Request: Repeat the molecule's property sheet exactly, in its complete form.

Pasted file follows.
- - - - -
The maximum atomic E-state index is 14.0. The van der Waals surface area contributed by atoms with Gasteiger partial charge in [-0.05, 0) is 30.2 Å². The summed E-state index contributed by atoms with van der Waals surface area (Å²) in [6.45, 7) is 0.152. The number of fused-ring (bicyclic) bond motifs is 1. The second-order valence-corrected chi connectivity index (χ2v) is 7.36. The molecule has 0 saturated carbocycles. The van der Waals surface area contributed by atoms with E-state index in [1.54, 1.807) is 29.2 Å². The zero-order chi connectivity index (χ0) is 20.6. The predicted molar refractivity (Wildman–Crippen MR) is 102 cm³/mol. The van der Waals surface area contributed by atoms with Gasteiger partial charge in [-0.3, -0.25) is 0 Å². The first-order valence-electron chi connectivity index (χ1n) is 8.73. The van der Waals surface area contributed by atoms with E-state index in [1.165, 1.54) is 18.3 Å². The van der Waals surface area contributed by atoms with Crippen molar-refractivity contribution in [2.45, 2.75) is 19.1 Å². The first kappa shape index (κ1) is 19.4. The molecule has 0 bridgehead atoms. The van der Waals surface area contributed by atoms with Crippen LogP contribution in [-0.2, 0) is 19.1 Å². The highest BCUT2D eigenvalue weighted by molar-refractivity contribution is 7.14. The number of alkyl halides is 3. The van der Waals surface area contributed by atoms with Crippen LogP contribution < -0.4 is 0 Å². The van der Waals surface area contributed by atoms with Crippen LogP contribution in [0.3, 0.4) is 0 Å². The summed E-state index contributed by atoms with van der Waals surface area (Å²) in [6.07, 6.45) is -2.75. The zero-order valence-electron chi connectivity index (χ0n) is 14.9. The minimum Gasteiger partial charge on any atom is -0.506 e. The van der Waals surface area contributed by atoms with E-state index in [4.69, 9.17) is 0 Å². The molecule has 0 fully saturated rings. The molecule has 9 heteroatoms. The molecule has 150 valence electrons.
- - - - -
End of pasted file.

The maximum atomic E-state index is 14.0. The van der Waals surface area contributed by atoms with Gasteiger partial charge in [-0.05, 0) is 30.2 Å². The summed E-state index contributed by atoms with van der Waals surface area (Å²) in [6.45, 7) is 0.152. The number of fused-ring (bicyclic) bond motifs is 1. The second-order valence-corrected chi connectivity index (χ2v) is 7.36. The molecule has 0 saturated carbocycles. The van der Waals surface area contributed by atoms with E-state index in [1.54, 1.807) is 29.2 Å². The zero-order chi connectivity index (χ0) is 20.6. The predicted molar refractivity (Wildman–Crippen MR) is 102 cm³/mol. The van der Waals surface area contributed by atoms with Gasteiger partial charge in [-0.3, -0.25) is 0 Å². The first-order valence-electron chi connectivity index (χ1n) is 8.73. The van der Waals surface area contributed by atoms with E-state index in [1.165, 1.54) is 18.3 Å². The van der Waals surface area contributed by atoms with Crippen molar-refractivity contribution in [2.45, 2.75) is 19.1 Å². The first kappa shape index (κ1) is 19.4. The molecule has 0 bridgehead atoms. The van der Waals surface area contributed by atoms with Crippen LogP contribution in [-0.2, 0) is 19.1 Å². The highest BCUT2D eigenvalue weighted by molar-refractivity contribution is 7.14. The number of alkyl halides is 3. The van der Waals surface area contributed by atoms with Crippen LogP contribution < -0.4 is 0 Å². The van der Waals surface area contributed by atoms with Crippen LogP contribution in [0.3, 0.4) is 0 Å². The summed E-state index contributed by atoms with van der Waals surface area (Å²) in [6.07, 6.45) is -2.75. The zero-order valence-electron chi connectivity index (χ0n) is 14.9. The minimum Gasteiger partial charge on any atom is -0.506 e. The van der Waals surface area contributed by atoms with E-state index in [4.69, 9.17) is 0 Å². The molecule has 0 fully saturated rings. The molecule has 9 heteroatoms. The molecule has 150 valence electrons.